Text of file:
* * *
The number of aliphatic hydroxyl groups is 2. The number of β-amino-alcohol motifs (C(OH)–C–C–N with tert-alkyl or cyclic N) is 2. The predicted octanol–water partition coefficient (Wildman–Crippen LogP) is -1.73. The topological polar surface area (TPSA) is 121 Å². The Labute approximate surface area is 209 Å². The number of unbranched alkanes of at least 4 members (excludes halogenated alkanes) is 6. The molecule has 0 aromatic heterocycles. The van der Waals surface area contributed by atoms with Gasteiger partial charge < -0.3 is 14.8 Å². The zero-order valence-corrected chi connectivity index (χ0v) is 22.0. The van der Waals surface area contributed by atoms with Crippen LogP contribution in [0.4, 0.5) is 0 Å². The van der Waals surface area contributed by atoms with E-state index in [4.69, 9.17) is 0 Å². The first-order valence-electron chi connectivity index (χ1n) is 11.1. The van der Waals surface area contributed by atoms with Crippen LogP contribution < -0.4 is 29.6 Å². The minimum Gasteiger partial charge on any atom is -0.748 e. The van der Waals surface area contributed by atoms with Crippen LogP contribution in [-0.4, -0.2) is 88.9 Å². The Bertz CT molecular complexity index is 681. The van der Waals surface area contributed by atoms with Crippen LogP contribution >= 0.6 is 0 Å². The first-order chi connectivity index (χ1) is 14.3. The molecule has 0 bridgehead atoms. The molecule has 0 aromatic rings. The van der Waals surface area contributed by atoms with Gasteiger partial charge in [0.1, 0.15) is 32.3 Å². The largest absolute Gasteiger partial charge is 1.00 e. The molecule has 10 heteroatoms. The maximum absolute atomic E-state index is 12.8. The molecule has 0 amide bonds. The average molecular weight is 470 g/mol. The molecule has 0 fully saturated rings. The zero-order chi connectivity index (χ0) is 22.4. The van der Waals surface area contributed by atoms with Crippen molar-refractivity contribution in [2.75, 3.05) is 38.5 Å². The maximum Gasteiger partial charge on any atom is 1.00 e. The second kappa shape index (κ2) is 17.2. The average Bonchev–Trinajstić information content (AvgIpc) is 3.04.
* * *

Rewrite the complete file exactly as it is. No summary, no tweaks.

The number of aliphatic hydroxyl groups is 2. The number of β-amino-alcohol motifs (C(OH)–C–C–N with tert-alkyl or cyclic N) is 2. The predicted octanol–water partition coefficient (Wildman–Crippen LogP) is -1.73. The topological polar surface area (TPSA) is 121 Å². The Labute approximate surface area is 209 Å². The number of unbranched alkanes of at least 4 members (excludes halogenated alkanes) is 6. The molecule has 0 aromatic heterocycles. The van der Waals surface area contributed by atoms with Gasteiger partial charge < -0.3 is 14.8 Å². The zero-order valence-corrected chi connectivity index (χ0v) is 22.0. The van der Waals surface area contributed by atoms with Crippen LogP contribution in [0.4, 0.5) is 0 Å². The van der Waals surface area contributed by atoms with E-state index in [4.69, 9.17) is 0 Å². The first-order valence-electron chi connectivity index (χ1n) is 11.1. The van der Waals surface area contributed by atoms with Crippen LogP contribution < -0.4 is 29.6 Å². The minimum Gasteiger partial charge on any atom is -0.748 e. The van der Waals surface area contributed by atoms with Crippen LogP contribution in [-0.4, -0.2) is 88.9 Å². The Bertz CT molecular complexity index is 681. The van der Waals surface area contributed by atoms with Crippen LogP contribution >= 0.6 is 0 Å². The first-order chi connectivity index (χ1) is 14.3. The molecule has 0 bridgehead atoms. The molecule has 0 aromatic rings. The van der Waals surface area contributed by atoms with Gasteiger partial charge in [0.1, 0.15) is 32.3 Å². The largest absolute Gasteiger partial charge is 1.00 e. The molecule has 10 heteroatoms. The maximum absolute atomic E-state index is 12.8. The molecule has 0 amide bonds. The average molecular weight is 470 g/mol. The molecule has 0 fully saturated rings. The zero-order chi connectivity index (χ0) is 22.4. The van der Waals surface area contributed by atoms with Crippen molar-refractivity contribution in [2.75, 3.05) is 38.5 Å². The maximum Gasteiger partial charge on any atom is 1.00 e. The second kappa shape index (κ2) is 17.2. The average Bonchev–Trinajstić information content (AvgIpc) is 3.04.